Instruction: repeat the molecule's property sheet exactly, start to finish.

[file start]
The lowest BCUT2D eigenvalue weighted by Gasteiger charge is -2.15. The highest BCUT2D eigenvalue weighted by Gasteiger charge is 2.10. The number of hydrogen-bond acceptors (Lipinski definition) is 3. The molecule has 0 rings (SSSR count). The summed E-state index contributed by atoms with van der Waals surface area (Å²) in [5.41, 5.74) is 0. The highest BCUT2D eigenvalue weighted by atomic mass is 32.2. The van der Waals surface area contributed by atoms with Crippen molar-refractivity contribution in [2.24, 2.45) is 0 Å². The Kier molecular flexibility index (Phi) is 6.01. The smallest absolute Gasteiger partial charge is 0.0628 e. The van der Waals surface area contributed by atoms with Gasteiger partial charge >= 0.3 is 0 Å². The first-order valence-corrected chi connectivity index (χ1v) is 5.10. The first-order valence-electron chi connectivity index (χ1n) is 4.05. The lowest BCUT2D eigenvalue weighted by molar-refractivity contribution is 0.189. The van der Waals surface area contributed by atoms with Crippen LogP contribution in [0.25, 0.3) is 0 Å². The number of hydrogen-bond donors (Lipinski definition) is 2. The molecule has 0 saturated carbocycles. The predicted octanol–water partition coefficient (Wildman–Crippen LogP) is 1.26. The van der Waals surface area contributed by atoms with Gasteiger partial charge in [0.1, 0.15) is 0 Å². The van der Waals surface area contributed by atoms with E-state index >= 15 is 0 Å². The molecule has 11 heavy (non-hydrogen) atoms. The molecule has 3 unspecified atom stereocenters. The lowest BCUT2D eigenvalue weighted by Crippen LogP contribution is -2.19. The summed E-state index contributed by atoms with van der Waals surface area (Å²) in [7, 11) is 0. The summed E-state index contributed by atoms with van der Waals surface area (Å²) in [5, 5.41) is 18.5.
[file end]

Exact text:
The lowest BCUT2D eigenvalue weighted by Gasteiger charge is -2.15. The highest BCUT2D eigenvalue weighted by Gasteiger charge is 2.10. The number of hydrogen-bond acceptors (Lipinski definition) is 3. The molecule has 0 rings (SSSR count). The summed E-state index contributed by atoms with van der Waals surface area (Å²) in [5.41, 5.74) is 0. The highest BCUT2D eigenvalue weighted by atomic mass is 32.2. The van der Waals surface area contributed by atoms with Crippen molar-refractivity contribution in [2.24, 2.45) is 0 Å². The Kier molecular flexibility index (Phi) is 6.01. The smallest absolute Gasteiger partial charge is 0.0628 e. The van der Waals surface area contributed by atoms with Gasteiger partial charge >= 0.3 is 0 Å². The first-order valence-corrected chi connectivity index (χ1v) is 5.10. The first-order valence-electron chi connectivity index (χ1n) is 4.05. The lowest BCUT2D eigenvalue weighted by molar-refractivity contribution is 0.189. The van der Waals surface area contributed by atoms with Crippen LogP contribution in [0.25, 0.3) is 0 Å². The number of hydrogen-bond donors (Lipinski definition) is 2. The molecule has 0 saturated carbocycles. The predicted octanol–water partition coefficient (Wildman–Crippen LogP) is 1.26. The van der Waals surface area contributed by atoms with Gasteiger partial charge in [0.1, 0.15) is 0 Å². The van der Waals surface area contributed by atoms with E-state index >= 15 is 0 Å². The molecule has 11 heavy (non-hydrogen) atoms. The molecule has 3 unspecified atom stereocenters. The lowest BCUT2D eigenvalue weighted by Crippen LogP contribution is -2.19. The summed E-state index contributed by atoms with van der Waals surface area (Å²) in [7, 11) is 0. The summed E-state index contributed by atoms with van der Waals surface area (Å²) in [5, 5.41) is 18.5.